Within five minutes, James and his friends are down off the peach. James tells his story to shocked first responders, who treat James and the bugs like heroes. The Mayor welcomes the newcomers to New York while big cranes get the peach off of the Empire State Building. Then, the Mayor announces that it’s time for a parade. James and the bugs sit in a big open limousine, while the peach follows behind on a big truck. Nobody cares about the hole from the Empire State Building’s spike, which causes peach juice to drip into the street. The Mayor and other important New Yorkers follow the peach.
Calling for a parade is the Mayor’s way of celebrating absurdity and new things. More importantly, the parade will also introduce thousands of other people to something new: the idea of a giant peach and giant bugs. The parade, in this sense, spreads the idea that people should greet new things with curiosity and openness to an entire city. Parading the peach itself also holds up the natural world as a positive thing worth admiring.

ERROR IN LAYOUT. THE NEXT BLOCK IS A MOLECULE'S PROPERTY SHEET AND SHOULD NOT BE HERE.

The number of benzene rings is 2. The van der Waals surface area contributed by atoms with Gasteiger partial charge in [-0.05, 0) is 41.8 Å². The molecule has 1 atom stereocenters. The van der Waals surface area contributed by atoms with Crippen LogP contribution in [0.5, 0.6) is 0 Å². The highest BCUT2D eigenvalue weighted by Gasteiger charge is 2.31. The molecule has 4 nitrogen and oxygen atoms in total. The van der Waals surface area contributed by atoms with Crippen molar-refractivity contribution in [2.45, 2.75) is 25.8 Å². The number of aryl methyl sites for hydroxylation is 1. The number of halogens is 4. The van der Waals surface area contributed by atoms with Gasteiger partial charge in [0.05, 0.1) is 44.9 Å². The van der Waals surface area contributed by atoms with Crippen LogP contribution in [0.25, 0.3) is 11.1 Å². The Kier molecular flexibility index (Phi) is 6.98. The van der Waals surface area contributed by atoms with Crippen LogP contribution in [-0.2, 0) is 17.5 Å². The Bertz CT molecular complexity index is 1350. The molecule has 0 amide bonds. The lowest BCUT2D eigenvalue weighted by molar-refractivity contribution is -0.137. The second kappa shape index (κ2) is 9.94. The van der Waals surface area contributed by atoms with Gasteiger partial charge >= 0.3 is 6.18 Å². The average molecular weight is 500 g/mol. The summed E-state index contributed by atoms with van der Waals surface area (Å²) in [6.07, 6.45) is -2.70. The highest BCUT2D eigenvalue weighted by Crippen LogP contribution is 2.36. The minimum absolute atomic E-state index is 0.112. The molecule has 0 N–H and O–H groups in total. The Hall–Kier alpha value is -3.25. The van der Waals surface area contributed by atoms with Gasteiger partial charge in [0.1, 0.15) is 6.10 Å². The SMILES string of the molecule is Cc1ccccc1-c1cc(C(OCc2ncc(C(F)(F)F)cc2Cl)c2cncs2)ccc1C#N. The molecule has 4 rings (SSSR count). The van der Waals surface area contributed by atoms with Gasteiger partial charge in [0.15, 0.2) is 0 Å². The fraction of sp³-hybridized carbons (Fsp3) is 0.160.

The crowds cheer and yell for James and his friends. Suddenly, a little girl runs out and asks to have a taste of the peach. James gives her permission and hundreds of other children join her. The trail of children gets to be a mile long. James hasn’t seen this many children in years—it’s the best thing he’s ever seen. By the end of the parade, the peach is gone. Only the pit remains.
Even though James is now in the adult world of the city, this doesn’t mean that he’ll never be around children again. Even though he’s come of age symbolically, he is still a seven-year-old child. When he agrees to share his peach with the other children, he introduces them to the wonders of the natural world.